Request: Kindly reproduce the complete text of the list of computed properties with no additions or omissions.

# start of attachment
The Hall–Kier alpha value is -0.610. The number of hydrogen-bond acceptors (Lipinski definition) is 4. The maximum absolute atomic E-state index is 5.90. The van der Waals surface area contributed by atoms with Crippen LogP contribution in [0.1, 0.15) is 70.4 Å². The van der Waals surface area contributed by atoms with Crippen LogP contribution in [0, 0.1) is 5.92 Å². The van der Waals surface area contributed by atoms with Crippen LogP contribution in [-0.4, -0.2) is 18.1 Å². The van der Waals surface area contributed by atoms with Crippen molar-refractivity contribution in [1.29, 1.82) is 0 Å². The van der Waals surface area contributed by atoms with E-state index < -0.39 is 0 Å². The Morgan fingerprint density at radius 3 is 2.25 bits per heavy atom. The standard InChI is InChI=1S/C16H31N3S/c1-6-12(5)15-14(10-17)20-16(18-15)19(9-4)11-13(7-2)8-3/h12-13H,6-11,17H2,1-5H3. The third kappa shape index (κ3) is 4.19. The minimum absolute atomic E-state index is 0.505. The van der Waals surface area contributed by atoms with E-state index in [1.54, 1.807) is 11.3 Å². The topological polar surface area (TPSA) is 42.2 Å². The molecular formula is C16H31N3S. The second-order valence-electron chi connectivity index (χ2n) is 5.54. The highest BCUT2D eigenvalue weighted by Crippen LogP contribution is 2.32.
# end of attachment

The Hall–Kier alpha value is -0.610. The number of hydrogen-bond acceptors (Lipinski definition) is 4. The maximum absolute atomic E-state index is 5.90. The van der Waals surface area contributed by atoms with Crippen LogP contribution in [0.1, 0.15) is 70.4 Å². The van der Waals surface area contributed by atoms with Crippen LogP contribution in [0, 0.1) is 5.92 Å². The van der Waals surface area contributed by atoms with Crippen LogP contribution in [-0.4, -0.2) is 18.1 Å². The van der Waals surface area contributed by atoms with Crippen molar-refractivity contribution in [1.29, 1.82) is 0 Å². The van der Waals surface area contributed by atoms with E-state index < -0.39 is 0 Å². The Morgan fingerprint density at radius 3 is 2.25 bits per heavy atom. The standard InChI is InChI=1S/C16H31N3S/c1-6-12(5)15-14(10-17)20-16(18-15)19(9-4)11-13(7-2)8-3/h12-13H,6-11,17H2,1-5H3. The third kappa shape index (κ3) is 4.19. The minimum absolute atomic E-state index is 0.505. The van der Waals surface area contributed by atoms with E-state index in [1.54, 1.807) is 11.3 Å². The topological polar surface area (TPSA) is 42.2 Å². The molecular formula is C16H31N3S. The second-order valence-electron chi connectivity index (χ2n) is 5.54. The highest BCUT2D eigenvalue weighted by Crippen LogP contribution is 2.32.